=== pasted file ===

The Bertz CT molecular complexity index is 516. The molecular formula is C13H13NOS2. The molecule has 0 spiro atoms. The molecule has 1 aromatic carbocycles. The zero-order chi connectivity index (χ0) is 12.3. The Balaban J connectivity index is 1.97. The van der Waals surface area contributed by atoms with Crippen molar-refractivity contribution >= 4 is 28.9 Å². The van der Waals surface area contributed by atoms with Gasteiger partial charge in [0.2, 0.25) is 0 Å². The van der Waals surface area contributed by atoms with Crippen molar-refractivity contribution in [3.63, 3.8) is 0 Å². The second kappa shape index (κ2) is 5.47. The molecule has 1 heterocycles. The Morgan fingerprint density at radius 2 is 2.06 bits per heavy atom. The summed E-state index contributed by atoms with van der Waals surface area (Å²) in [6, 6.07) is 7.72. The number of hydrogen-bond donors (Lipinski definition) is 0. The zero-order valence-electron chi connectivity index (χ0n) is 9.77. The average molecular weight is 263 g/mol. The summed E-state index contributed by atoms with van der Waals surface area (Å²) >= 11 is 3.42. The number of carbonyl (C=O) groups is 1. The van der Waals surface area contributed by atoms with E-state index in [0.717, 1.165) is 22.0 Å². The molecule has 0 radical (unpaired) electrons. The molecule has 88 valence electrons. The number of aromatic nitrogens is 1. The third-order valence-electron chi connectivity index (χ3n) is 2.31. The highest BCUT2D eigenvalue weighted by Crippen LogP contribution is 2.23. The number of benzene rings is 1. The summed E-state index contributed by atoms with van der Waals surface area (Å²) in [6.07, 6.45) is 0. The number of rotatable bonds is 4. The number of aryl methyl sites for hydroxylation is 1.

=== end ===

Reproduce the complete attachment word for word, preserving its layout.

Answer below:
The Bertz CT molecular complexity index is 516. The molecular formula is C13H13NOS2. The molecule has 0 spiro atoms. The molecule has 1 aromatic carbocycles. The zero-order chi connectivity index (χ0) is 12.3. The Balaban J connectivity index is 1.97. The van der Waals surface area contributed by atoms with Crippen molar-refractivity contribution >= 4 is 28.9 Å². The van der Waals surface area contributed by atoms with Gasteiger partial charge in [0.2, 0.25) is 0 Å². The van der Waals surface area contributed by atoms with Crippen molar-refractivity contribution in [3.63, 3.8) is 0 Å². The second kappa shape index (κ2) is 5.47. The molecule has 1 heterocycles. The Morgan fingerprint density at radius 2 is 2.06 bits per heavy atom. The summed E-state index contributed by atoms with van der Waals surface area (Å²) in [6, 6.07) is 7.72. The number of hydrogen-bond donors (Lipinski definition) is 0. The zero-order valence-electron chi connectivity index (χ0n) is 9.77. The average molecular weight is 263 g/mol. The summed E-state index contributed by atoms with van der Waals surface area (Å²) >= 11 is 3.42. The number of carbonyl (C=O) groups is 1. The van der Waals surface area contributed by atoms with E-state index in [0.717, 1.165) is 22.0 Å². The molecule has 0 radical (unpaired) electrons. The molecule has 88 valence electrons. The number of aromatic nitrogens is 1. The third-order valence-electron chi connectivity index (χ3n) is 2.31. The highest BCUT2D eigenvalue weighted by Crippen LogP contribution is 2.23. The number of benzene rings is 1. The summed E-state index contributed by atoms with van der Waals surface area (Å²) in [6.07, 6.45) is 0. The number of rotatable bonds is 4. The number of aryl methyl sites for hydroxylation is 1.